Sparking interest in science

While children hunger for truth and beauty, the UK government's new pilot science curriculum feeds them a soup of media-driven issues.

Ruth Chenoweth

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Topics Politics

According to a report from the UK all-party Science and Technology Committee, children have switched off from science because of tedious coursework, a curriculum overloaded with facts, and dull experiments.

So because the government will not properly fund school laboratories or release teachers from the straight-jacket of the National Curriculum and national testing, boring old science must go. In its place, it seems, we will have a new science curriculum based on discussing contemporary issues – to be piloted in 50 schools from September 2003.

Since the children must be entertained, we will give them the glittering shadow, but not the substance of science. Science is seen as too value-laden and heartless. The new curriculum, it is argued, must reach out to women and ethnic-minorities – meaning that value-laden paternalistic science is to be replaced with value-laden feminist science. We will have Gaia in the classroom but not Newton.

The new science curriculum will be more politicised than almost any other part of the curriculum. The issues – such as human cloning and diet – will not be chosen by the children but by the state. Children will explore these issues, not from a sound basis of science facts and explanations, but through the filter of the media.

Distinctions between the separate scientific disciplines, already blurred in the existing double science award, will vanish entirely, leaving children without the power of concepts and ideas to tackle the issues. They will speak pidgin science much as they now speak pidgin French.

The curriculum will be materialistic and consumerist, focusing on self-centred concerns to do with our bodies or personal satisfaction. This pandering to the individualistic values of our ephemeral twenty-first century culture will jar with many parents, who are trusting schools to show a higher set of human values – values that have underpinned the great scientific endeavour, such as discipline, courage, creativity and hope.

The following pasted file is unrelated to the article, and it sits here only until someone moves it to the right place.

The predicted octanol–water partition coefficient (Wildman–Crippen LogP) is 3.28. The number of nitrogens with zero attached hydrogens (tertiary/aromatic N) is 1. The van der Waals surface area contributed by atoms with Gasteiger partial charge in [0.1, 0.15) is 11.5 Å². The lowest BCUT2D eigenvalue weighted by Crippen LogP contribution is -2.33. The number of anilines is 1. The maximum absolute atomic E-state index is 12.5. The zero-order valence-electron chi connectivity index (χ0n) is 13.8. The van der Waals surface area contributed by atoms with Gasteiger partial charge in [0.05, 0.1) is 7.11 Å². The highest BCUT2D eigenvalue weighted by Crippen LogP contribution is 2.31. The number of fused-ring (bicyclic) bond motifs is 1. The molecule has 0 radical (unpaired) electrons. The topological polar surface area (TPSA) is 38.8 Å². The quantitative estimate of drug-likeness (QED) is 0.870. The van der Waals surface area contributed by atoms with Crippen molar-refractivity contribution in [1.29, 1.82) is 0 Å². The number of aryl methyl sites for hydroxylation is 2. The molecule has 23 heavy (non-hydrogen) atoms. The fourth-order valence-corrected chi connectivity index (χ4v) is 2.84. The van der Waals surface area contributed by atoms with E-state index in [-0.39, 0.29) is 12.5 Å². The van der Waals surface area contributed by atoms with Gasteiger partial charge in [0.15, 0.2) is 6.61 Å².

If the conventional science GCSE is poorly taught and boring, just imagine how poorly taught and boring a course based on ‘issues and discussion’ could be. To construct and participate in a lesson based on issues requires as much, if not more, discipline and yes, marshalling of facts, as a traditional science lesson.

In fact, done properly, there are as many constraints – the class needs to be taught thinking skills, debating skills, ethics, philosophy, and even theology, in addition to science. If pupils are not equipped with this toolkit they could be seriously misled into believing they are participating in a rigorous discussion when they are merely exchanging unfocused and uneducated opinion – they are gossiping over the garden fence, not contributing to public understanding.

These pupils will find that their ability to participate in the new scientific democracy that the government aspires to is severely limited. They will be frustrated to discover that both their scientific knowledge and their philosophical understanding are inadequate to understand developments in science. They will be fed a soup of media-driven issues. Science of substance will become the preserve of a highly educated elite (increasingly provided by the remaining selective state schools and independent schools) who will be the only ones genuinely to understand the genetic engineering, nanotechnology and robotics that is set to change our lives and perhaps alter the whole course of our species.

‘Education makes a people easy to lead’ said Lord Brougham, an eighteenth-century Lord Chancellor. This will be the result of ‘scientific literacy’ – instead of a scientific democracy we will have created a new scientific aristocracy. One which will find public opinion easy to shape, because most people will have been softened up by their education to seek information from the media. We will see the emergence of a benevolent feudalism where the new Lords of Science, who are kind and liberal, will fill the minds of their subjects with soothing ‘ideas about science’.

Science is about truth and it is about beauty. Our children hunger and thirst for truth and beauty. The answer is not scientific literacy but better laboratories so that children can do experiments; greater teacher freedom so that teachers can use scientific facts as a launch-pad to explore questions raised by the children; and updating parts of the curriculum so that the children get to learn about subjects such as astronomy and palaeontology – subjects that many children naturally love and want to learn about in depth.

Scientific literacy is cheap and nasty, and a failure of our responsibility to pass on to the next generation what is best in human culture.

Ruth Chenoweth is a parent governor and a parent representative on her local education authority’s Lifelong Scrutiny Panel. She also works as a campaigner for Human Scale Education. This article expresses her personal views.

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